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Microelectronics PCB Soldering or, The Idiot's Guide to Attaching a Modchip (v0.1)

Tutorial written by : Xev

This tutorial covers all things soldering; look elsewhere for answers to your other questions...

Please note that the pictures here are not of an Xbox, and really could be of much better quality. When I install my X2, I'll take new pictures with a friend's camera. (Mine is really shitty... if you like this tutorial, how 'bout sending me a new camera? ;) )

1) Okay, I Want a Mod Chip. Why Should I Solder It?

If you want to install a modchip, you currently have three choices: solder it, use pogo pins, or have someone else do it. If you can get option three for free (all of my friends have! ;) ), go for it! Chances are that if you're reading this tutorial, option three will maximize your chances of success.

Next up in terms of ease is option two - using a pogo pin adapter. The trouble with this method is that while pogo pin mods are generally easy to install (by virtue of being solderless), they were really only designed for temporary installation and have a tendency to drift out of alignment, causing more grief than they're worth in the long run. If you want to, er, "spring" for pogos because of an unresolved fear of soldering, then I'll refer you to Appendix A, "Directory of Competent Psychotherapists" before you commit to a decision. If, however, you are merely a bit nervous about taking a hot iron and molten metal to your beloved Xbox, then relax - soldering is fun and easy, and this guide is for you!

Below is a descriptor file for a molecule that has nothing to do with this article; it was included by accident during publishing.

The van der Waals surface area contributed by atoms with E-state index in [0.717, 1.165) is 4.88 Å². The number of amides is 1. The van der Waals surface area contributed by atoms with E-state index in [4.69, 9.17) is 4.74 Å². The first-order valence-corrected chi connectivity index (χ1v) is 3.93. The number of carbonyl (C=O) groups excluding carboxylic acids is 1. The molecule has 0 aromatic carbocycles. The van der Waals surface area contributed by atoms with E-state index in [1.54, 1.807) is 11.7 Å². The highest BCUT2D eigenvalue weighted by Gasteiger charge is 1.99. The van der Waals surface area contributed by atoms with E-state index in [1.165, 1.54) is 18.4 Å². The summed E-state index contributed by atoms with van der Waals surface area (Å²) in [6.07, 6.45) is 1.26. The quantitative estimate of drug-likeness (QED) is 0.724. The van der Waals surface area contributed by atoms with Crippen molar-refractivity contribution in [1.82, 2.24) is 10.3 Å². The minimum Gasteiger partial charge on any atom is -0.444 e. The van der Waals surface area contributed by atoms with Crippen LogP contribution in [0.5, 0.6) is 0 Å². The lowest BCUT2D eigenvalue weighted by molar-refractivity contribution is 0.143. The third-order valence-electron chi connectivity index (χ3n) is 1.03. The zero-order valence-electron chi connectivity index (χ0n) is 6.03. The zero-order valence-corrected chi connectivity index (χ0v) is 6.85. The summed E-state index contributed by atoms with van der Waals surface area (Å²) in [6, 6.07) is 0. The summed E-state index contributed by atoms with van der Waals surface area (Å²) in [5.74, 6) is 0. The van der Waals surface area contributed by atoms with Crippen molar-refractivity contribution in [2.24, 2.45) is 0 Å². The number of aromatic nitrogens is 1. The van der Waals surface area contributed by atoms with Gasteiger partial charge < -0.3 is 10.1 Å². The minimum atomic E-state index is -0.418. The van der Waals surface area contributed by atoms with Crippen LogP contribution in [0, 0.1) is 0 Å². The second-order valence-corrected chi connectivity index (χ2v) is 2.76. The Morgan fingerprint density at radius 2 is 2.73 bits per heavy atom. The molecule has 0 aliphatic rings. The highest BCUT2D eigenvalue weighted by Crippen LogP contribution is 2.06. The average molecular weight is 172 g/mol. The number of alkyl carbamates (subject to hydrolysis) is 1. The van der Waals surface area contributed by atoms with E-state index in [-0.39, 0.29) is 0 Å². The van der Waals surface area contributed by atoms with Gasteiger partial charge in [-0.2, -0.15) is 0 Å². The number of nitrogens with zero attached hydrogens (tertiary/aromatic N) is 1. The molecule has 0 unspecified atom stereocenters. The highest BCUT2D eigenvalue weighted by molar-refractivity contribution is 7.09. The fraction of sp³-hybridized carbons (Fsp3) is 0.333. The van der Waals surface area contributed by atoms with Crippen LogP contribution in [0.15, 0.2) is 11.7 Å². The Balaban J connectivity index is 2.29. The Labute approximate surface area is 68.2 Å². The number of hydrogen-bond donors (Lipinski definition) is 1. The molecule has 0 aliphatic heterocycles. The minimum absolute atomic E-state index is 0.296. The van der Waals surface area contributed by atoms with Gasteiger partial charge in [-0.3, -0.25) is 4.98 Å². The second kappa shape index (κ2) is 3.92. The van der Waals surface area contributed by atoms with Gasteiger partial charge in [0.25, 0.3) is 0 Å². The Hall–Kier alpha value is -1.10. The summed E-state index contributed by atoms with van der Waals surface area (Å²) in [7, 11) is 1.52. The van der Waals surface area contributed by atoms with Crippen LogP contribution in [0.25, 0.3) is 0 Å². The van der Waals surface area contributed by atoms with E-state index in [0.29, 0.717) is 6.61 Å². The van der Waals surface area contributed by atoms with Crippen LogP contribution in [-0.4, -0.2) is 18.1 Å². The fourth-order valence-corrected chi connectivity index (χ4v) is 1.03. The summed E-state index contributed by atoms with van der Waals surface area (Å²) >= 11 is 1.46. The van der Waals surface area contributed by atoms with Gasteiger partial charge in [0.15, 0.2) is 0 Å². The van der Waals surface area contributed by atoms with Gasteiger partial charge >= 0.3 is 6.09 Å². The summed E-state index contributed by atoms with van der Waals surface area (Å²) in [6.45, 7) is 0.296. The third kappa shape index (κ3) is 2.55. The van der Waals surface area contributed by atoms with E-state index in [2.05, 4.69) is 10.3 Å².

Still here? Solder and wires still in hand? Great, let's get started!

2) Disclaimer

I'm not prescient, nor do I have the supernatural power to protect you from yourself. Use this information at your own risk. If you screw up your Xbox, even while following my instructions to the letter, don't come crying to me. TRY THESE METHODS AT YOUR OWN RISK!!! That said, the risk is really minimal, so don't worry.

3) Equipment

To solder on a modern PCB (Printed Circuit Board) like the Xbox mainboard, you'll need the right tools. If you're reading this, I'll assume that you don't have access to professional soldering equipment, so in our case the "right equipment" is what is readily and cheaply available at the local Radio Shack.

Absolute must-have equipment: